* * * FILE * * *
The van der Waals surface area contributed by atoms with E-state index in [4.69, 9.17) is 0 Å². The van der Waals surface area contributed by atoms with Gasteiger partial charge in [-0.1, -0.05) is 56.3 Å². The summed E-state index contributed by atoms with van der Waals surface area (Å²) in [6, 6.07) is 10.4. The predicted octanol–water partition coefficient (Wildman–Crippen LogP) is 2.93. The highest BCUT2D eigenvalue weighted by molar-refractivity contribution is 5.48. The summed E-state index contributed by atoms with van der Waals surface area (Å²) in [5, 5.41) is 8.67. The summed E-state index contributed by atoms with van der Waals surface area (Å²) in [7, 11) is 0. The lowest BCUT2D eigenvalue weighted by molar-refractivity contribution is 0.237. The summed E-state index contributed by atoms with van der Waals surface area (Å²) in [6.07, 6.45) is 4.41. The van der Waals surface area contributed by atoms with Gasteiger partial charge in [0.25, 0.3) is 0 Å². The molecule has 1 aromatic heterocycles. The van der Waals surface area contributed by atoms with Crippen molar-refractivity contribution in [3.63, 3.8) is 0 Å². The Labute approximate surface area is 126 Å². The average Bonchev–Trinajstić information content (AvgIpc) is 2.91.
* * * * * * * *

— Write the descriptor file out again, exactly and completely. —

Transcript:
The van der Waals surface area contributed by atoms with E-state index in [4.69, 9.17) is 0 Å². The van der Waals surface area contributed by atoms with Gasteiger partial charge in [-0.1, -0.05) is 56.3 Å². The summed E-state index contributed by atoms with van der Waals surface area (Å²) in [6, 6.07) is 10.4. The predicted octanol–water partition coefficient (Wildman–Crippen LogP) is 2.93. The highest BCUT2D eigenvalue weighted by molar-refractivity contribution is 5.48. The summed E-state index contributed by atoms with van der Waals surface area (Å²) in [5, 5.41) is 8.67. The summed E-state index contributed by atoms with van der Waals surface area (Å²) in [7, 11) is 0. The lowest BCUT2D eigenvalue weighted by molar-refractivity contribution is 0.237. The summed E-state index contributed by atoms with van der Waals surface area (Å²) in [6.07, 6.45) is 4.41. The van der Waals surface area contributed by atoms with Gasteiger partial charge in [0.25, 0.3) is 0 Å². The molecule has 1 aromatic heterocycles. The van der Waals surface area contributed by atoms with Crippen molar-refractivity contribution in [3.63, 3.8) is 0 Å². The Labute approximate surface area is 126 Å². The average Bonchev–Trinajstić information content (AvgIpc) is 2.91.